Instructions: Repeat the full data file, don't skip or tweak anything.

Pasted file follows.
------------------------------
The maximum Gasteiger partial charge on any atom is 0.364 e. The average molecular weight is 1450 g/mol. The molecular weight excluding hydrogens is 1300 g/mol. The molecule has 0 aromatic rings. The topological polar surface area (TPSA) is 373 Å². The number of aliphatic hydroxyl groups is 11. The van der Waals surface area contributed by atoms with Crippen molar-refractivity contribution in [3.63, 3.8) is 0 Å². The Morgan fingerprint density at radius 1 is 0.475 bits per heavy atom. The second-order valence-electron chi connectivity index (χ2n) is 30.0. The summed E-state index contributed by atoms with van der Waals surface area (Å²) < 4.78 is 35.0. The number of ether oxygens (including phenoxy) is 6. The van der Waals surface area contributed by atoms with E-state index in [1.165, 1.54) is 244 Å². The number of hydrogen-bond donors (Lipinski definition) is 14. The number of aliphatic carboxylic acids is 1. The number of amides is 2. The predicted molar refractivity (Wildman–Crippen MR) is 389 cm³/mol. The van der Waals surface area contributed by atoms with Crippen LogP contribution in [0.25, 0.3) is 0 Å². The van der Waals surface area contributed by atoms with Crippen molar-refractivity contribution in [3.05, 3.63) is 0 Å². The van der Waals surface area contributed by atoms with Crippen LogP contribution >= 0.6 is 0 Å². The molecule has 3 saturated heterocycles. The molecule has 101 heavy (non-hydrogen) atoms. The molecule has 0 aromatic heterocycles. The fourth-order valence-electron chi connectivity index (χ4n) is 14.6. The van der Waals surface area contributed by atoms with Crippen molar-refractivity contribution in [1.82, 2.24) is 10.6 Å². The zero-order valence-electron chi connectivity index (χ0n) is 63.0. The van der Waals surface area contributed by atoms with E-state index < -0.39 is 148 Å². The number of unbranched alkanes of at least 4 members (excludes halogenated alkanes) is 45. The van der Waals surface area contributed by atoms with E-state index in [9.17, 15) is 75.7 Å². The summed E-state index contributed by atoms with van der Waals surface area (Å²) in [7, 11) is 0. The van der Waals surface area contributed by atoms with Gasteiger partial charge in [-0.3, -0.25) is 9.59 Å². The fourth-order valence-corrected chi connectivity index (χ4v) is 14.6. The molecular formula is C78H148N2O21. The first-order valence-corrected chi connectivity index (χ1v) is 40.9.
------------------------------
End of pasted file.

The maximum Gasteiger partial charge on any atom is 0.364 e. The average molecular weight is 1450 g/mol. The molecular weight excluding hydrogens is 1300 g/mol. The molecule has 0 aromatic rings. The topological polar surface area (TPSA) is 373 Å². The number of aliphatic hydroxyl groups is 11. The van der Waals surface area contributed by atoms with Crippen molar-refractivity contribution in [3.63, 3.8) is 0 Å². The Morgan fingerprint density at radius 1 is 0.475 bits per heavy atom. The second-order valence-electron chi connectivity index (χ2n) is 30.0. The summed E-state index contributed by atoms with van der Waals surface area (Å²) < 4.78 is 35.0. The number of ether oxygens (including phenoxy) is 6. The van der Waals surface area contributed by atoms with E-state index in [1.165, 1.54) is 244 Å². The number of hydrogen-bond donors (Lipinski definition) is 14. The number of aliphatic carboxylic acids is 1. The number of amides is 2. The predicted molar refractivity (Wildman–Crippen MR) is 389 cm³/mol. The van der Waals surface area contributed by atoms with Crippen LogP contribution in [0.25, 0.3) is 0 Å². The van der Waals surface area contributed by atoms with Crippen molar-refractivity contribution in [3.05, 3.63) is 0 Å². The van der Waals surface area contributed by atoms with Crippen LogP contribution >= 0.6 is 0 Å². The molecule has 3 saturated heterocycles. The molecule has 101 heavy (non-hydrogen) atoms. The molecule has 0 aromatic heterocycles. The fourth-order valence-electron chi connectivity index (χ4n) is 14.6. The van der Waals surface area contributed by atoms with Crippen molar-refractivity contribution in [1.82, 2.24) is 10.6 Å². The zero-order valence-electron chi connectivity index (χ0n) is 63.0. The van der Waals surface area contributed by atoms with E-state index < -0.39 is 148 Å². The number of unbranched alkanes of at least 4 members (excludes halogenated alkanes) is 45. The van der Waals surface area contributed by atoms with E-state index in [9.17, 15) is 75.7 Å². The summed E-state index contributed by atoms with van der Waals surface area (Å²) in [7, 11) is 0. The van der Waals surface area contributed by atoms with Gasteiger partial charge in [-0.3, -0.25) is 9.59 Å². The fourth-order valence-corrected chi connectivity index (χ4v) is 14.6. The molecular formula is C78H148N2O21. The first-order valence-corrected chi connectivity index (χ1v) is 40.9.